Two weeks after a 34-year-old woman in Saudi Arabia was sentenced to prison for retweeting activists critical of the Saudi government, another woman has been handed a record-breaking sentence for using social media.
Nourah bint Saeed al-Qahtani has been sentenced to 45 years in prison for her reportedly minimal but apparently destabilizing online activity, according to court documents obtained by Democracy for the Arab World Now.
Specifically, al-Qahtani was convicted of “using the internet to tear [Saudi Arabia’s] social fabric” after a judge accused her of using social media to “violate the public order.” There are zero details about what she potentially tweeted, posted, blogged, liked, etc., etc. Her charge sheet, which was seen by the Associated Press, only said that her case involved social media.
Dawn, a Washington-based nonprofit founded by Jamal Ahmad Khashoggi, the Saudi Arabian journalist who was tortured and dismembered in Istanbul’s Saudi Consulate in October 2018, also told the Guardian they had verified the docs through Saudi sources.
There are even fewer details available about al-Qahtani herself, apart from reports that she hails from one of Saudi Arabia’s largest tribes and doesn’t have a history of activism. She also doesn’t have a social account attached to her name—though it’s common for Saudis to use pseudonyms online, especially when criticizing anything about the government. She was reportedly taken into custody on July 4, 2021, before being convinced by the kingdom’s specialized criminal court. She received her 45-year sentence during an appeal.
Despite the lack of details, al-Qahtani appears to have been jailed for “simply tweeting her opinions,” Abdullah Alaoudh, the director for the Gulf region at Dawn, told the Guardian. Further, Alaoudh believes a lack of action from the U.S. government has emboldened Saudi Crown Prince Mohammed bin Salman to continue handing out cruel sentences to anyone critical of the government. (For reference, please see the fist bump heard around the world.)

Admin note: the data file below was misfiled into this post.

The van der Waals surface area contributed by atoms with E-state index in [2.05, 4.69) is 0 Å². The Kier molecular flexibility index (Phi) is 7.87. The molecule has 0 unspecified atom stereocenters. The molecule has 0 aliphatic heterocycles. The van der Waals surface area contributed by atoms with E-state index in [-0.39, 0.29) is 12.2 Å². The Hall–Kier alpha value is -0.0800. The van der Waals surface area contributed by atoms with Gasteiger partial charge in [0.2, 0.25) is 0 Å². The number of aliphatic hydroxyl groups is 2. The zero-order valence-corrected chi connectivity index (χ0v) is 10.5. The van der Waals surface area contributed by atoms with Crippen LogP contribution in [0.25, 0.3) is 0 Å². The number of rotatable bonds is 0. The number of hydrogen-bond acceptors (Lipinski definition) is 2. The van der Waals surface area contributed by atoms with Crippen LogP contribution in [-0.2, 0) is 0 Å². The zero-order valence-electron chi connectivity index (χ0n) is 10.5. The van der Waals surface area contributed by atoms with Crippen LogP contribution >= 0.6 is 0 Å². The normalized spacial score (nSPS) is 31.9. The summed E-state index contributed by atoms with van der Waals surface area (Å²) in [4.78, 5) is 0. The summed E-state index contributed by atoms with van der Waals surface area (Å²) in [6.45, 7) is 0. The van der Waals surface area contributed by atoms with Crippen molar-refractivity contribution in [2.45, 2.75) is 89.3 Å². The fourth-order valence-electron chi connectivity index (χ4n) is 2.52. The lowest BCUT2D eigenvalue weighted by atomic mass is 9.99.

“It is impossible not to connect the dots between Crown Prince Mohammed bin Salman’s meeting with President Biden last month in Jeddah and the uptick in the repressive attacks against anyone who dares criticize the crown prince or the Saudi government for well-documented abuses,” Alaoudh said in a statement.
The news comes two weeks after another woman, Salma al-Shehab, was sentenced to 34 years prison for retweeting activists who were critical of the Saudi government. The PhD student at the University of Leeds was similarly charged with using Twitter to “cause public unrest and destabilise civil and national security,” according to documents obtained and translated by the Guardian. al-Shehab’s sentencing had been reported as the longest sentence ever received by a Saudi human rights defender—meaning, regrettably, that al-Qahtani now holds the record for the longest sentence.
“In both the al-Shebab and al-Qahtani cases, Saudi authorities have used abusive laws to target and punish Saudi citizens for criticizing the government on Twitter,” Alaoudh said. “But this is only half the story because even the Crown Prince would not allow such vindictive and excessive sentences if he felt that these actions would be met by meaningful censor by the United States and other Western governments. Clearly, they are not.”